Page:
With this new approach, the procurement team, which executes about 10,000 agreements a year, has significantly reduced its workload. Thanks to the fully digital contracting process, the legal team can track obligations automatically and extract new insights from the data.
General counsel, Binance
in a previous role at ride-hailing app Uber, Hon Ng discovered that the challenges a general counsel faces in a disruptive industry are often not legal problems, as such. And this has proved especially true in his current role at cryptocurrency exchange Binance. The biggest challenge, according to Ng, is that the culture of the industry is inherently focused on decentralisation.
He has spent the past two years helping to establish Binance as a mainstream brand, building a corporate structure and stabilising its reputation through safeguarding measures, such as a comprehensive “know your customer” process that checks proof of address and sources of wealth.
Since joining the company in 2020, Ng has expanded the legal team from four to more than 80 employees. His priority has been hiring the right people, particularly those with experience working for regulators or governments. Ng is more than a traditional in-house risk adviser and, likewise, he expects his team to be commercial leaders, engaging with external stakeholders and helping the business grow.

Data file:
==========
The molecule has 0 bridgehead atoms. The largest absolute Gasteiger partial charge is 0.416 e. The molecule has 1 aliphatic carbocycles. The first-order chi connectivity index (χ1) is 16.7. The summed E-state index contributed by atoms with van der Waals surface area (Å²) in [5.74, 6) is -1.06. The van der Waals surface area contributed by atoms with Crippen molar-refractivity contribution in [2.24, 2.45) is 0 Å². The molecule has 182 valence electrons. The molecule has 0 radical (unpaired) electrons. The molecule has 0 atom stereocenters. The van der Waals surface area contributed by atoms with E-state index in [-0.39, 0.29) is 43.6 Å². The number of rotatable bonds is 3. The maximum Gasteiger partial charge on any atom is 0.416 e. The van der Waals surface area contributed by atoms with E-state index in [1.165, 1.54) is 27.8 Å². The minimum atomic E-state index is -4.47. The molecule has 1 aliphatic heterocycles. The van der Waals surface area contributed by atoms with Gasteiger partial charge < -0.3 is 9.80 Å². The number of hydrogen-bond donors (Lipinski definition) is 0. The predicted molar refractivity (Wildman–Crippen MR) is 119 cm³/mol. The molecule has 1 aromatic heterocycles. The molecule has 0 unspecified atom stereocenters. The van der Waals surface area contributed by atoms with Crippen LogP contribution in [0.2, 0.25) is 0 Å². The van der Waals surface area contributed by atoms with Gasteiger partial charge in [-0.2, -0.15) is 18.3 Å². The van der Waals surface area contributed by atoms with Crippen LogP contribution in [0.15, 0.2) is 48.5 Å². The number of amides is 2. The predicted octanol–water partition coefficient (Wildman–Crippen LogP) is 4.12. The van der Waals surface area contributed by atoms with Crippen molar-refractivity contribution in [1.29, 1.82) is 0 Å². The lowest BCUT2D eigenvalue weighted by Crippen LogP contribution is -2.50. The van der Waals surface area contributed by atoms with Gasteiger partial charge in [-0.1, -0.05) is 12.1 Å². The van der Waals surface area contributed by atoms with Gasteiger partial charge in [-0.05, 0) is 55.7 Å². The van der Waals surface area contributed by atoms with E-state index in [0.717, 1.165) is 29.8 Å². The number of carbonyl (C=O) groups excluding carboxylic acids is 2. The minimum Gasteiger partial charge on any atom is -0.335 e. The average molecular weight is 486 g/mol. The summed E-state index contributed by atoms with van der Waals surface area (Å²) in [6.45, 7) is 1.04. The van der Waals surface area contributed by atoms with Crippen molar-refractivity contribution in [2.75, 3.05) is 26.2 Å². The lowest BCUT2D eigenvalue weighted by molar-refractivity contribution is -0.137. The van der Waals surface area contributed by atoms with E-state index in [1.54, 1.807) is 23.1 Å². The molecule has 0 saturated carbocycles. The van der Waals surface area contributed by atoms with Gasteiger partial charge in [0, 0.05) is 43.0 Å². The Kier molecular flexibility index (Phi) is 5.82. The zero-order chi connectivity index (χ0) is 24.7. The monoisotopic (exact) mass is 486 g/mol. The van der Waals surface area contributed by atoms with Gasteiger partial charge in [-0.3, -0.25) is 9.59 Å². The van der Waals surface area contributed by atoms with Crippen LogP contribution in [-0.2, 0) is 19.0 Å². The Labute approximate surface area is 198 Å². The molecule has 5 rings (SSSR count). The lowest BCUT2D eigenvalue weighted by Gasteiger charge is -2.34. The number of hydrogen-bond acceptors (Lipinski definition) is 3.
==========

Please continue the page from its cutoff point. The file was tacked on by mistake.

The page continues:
General counsel, Coca-Cola hbc
In a survey this year to measure internal customer satisfaction in different business areas, the legal team scored highest out of all departments. Jan Gustavsson puts this down to the department’s team spirit and entrepreneurial culture.
Now, his priority is people development. He has connected the legal department with its peers in other Coca-Cola companies through “cross-company practice groups”, in which the lawyers share ideas on key topics. This has been a useful training tool and enabled people from his team to move into more senior roles in the wider company.